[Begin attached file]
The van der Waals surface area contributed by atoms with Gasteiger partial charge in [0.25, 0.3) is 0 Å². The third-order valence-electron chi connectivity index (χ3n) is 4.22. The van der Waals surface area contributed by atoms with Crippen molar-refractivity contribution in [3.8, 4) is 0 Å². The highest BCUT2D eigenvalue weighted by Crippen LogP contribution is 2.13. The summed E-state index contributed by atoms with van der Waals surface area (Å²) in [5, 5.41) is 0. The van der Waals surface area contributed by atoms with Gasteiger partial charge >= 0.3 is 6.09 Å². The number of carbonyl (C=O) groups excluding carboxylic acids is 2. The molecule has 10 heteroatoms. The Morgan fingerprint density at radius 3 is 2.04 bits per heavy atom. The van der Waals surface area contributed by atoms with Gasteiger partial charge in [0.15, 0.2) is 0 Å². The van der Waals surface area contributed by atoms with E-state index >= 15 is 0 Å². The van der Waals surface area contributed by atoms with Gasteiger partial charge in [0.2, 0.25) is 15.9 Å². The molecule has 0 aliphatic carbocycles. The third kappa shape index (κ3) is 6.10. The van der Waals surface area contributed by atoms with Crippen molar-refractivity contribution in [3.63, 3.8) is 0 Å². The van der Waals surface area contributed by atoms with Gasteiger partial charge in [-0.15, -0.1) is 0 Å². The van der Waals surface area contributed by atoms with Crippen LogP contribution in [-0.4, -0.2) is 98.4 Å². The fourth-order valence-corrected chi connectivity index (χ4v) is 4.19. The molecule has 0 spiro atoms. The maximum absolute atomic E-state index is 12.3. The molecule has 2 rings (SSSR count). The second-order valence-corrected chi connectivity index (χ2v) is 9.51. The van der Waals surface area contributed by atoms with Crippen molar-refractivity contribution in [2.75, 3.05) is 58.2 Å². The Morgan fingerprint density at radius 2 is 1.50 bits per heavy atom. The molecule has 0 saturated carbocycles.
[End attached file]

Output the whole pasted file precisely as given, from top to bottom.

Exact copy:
The van der Waals surface area contributed by atoms with Gasteiger partial charge in [0.25, 0.3) is 0 Å². The third-order valence-electron chi connectivity index (χ3n) is 4.22. The van der Waals surface area contributed by atoms with Crippen molar-refractivity contribution in [3.8, 4) is 0 Å². The highest BCUT2D eigenvalue weighted by Crippen LogP contribution is 2.13. The summed E-state index contributed by atoms with van der Waals surface area (Å²) in [5, 5.41) is 0. The van der Waals surface area contributed by atoms with Gasteiger partial charge >= 0.3 is 6.09 Å². The number of carbonyl (C=O) groups excluding carboxylic acids is 2. The molecule has 10 heteroatoms. The Morgan fingerprint density at radius 3 is 2.04 bits per heavy atom. The van der Waals surface area contributed by atoms with Gasteiger partial charge in [0.15, 0.2) is 0 Å². The van der Waals surface area contributed by atoms with E-state index >= 15 is 0 Å². The van der Waals surface area contributed by atoms with Gasteiger partial charge in [0.2, 0.25) is 15.9 Å². The molecule has 0 aliphatic carbocycles. The third kappa shape index (κ3) is 6.10. The van der Waals surface area contributed by atoms with Crippen molar-refractivity contribution in [3.63, 3.8) is 0 Å². The van der Waals surface area contributed by atoms with Gasteiger partial charge in [-0.15, -0.1) is 0 Å². The van der Waals surface area contributed by atoms with Crippen LogP contribution in [-0.4, -0.2) is 98.4 Å². The fourth-order valence-corrected chi connectivity index (χ4v) is 4.19. The molecule has 0 spiro atoms. The maximum absolute atomic E-state index is 12.3. The molecule has 2 rings (SSSR count). The second-order valence-corrected chi connectivity index (χ2v) is 9.51. The van der Waals surface area contributed by atoms with Crippen molar-refractivity contribution in [2.75, 3.05) is 58.2 Å². The Morgan fingerprint density at radius 2 is 1.50 bits per heavy atom. The molecule has 0 saturated carbocycles.